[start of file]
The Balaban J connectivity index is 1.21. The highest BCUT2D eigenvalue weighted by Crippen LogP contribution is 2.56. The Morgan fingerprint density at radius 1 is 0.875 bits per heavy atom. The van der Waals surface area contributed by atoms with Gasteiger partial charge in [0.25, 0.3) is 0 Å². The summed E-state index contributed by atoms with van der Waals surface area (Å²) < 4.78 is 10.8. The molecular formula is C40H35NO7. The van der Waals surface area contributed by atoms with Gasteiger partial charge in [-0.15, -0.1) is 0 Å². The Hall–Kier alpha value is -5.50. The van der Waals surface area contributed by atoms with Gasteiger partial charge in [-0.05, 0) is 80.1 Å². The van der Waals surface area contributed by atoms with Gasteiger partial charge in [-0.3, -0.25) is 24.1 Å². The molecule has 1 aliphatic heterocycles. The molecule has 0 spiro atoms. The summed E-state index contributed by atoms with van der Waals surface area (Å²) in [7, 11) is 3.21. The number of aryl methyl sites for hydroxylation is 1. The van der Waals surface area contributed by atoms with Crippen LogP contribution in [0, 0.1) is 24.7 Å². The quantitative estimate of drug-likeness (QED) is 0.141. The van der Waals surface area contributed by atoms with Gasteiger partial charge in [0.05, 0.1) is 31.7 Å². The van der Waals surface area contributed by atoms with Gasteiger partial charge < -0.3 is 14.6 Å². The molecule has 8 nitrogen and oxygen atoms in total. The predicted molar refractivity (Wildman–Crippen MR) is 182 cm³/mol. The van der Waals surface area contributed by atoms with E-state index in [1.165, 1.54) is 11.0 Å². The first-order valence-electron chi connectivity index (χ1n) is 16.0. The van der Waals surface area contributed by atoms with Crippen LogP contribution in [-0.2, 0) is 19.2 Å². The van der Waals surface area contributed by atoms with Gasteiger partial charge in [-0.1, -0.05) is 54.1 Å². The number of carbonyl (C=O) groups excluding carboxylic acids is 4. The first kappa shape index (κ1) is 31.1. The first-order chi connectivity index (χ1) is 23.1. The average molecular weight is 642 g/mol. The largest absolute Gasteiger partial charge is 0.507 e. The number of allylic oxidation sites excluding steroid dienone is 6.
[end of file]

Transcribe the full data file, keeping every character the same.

The Balaban J connectivity index is 1.21. The highest BCUT2D eigenvalue weighted by Crippen LogP contribution is 2.56. The Morgan fingerprint density at radius 1 is 0.875 bits per heavy atom. The van der Waals surface area contributed by atoms with Gasteiger partial charge in [0.25, 0.3) is 0 Å². The summed E-state index contributed by atoms with van der Waals surface area (Å²) < 4.78 is 10.8. The molecular formula is C40H35NO7. The van der Waals surface area contributed by atoms with Gasteiger partial charge in [-0.15, -0.1) is 0 Å². The Hall–Kier alpha value is -5.50. The van der Waals surface area contributed by atoms with Gasteiger partial charge in [-0.05, 0) is 80.1 Å². The van der Waals surface area contributed by atoms with Gasteiger partial charge in [-0.3, -0.25) is 24.1 Å². The molecule has 1 aliphatic heterocycles. The molecule has 0 spiro atoms. The summed E-state index contributed by atoms with van der Waals surface area (Å²) in [7, 11) is 3.21. The number of aryl methyl sites for hydroxylation is 1. The van der Waals surface area contributed by atoms with Crippen LogP contribution in [0, 0.1) is 24.7 Å². The quantitative estimate of drug-likeness (QED) is 0.141. The van der Waals surface area contributed by atoms with Gasteiger partial charge in [0.05, 0.1) is 31.7 Å². The van der Waals surface area contributed by atoms with Gasteiger partial charge < -0.3 is 14.6 Å². The molecule has 8 nitrogen and oxygen atoms in total. The predicted molar refractivity (Wildman–Crippen MR) is 182 cm³/mol. The van der Waals surface area contributed by atoms with E-state index in [1.165, 1.54) is 11.0 Å². The first-order valence-electron chi connectivity index (χ1n) is 16.0. The van der Waals surface area contributed by atoms with Crippen LogP contribution in [-0.2, 0) is 19.2 Å². The van der Waals surface area contributed by atoms with Gasteiger partial charge in [-0.1, -0.05) is 54.1 Å². The number of carbonyl (C=O) groups excluding carboxylic acids is 4. The first kappa shape index (κ1) is 31.1. The first-order chi connectivity index (χ1) is 23.1. The average molecular weight is 642 g/mol. The largest absolute Gasteiger partial charge is 0.507 e. The number of allylic oxidation sites excluding steroid dienone is 6.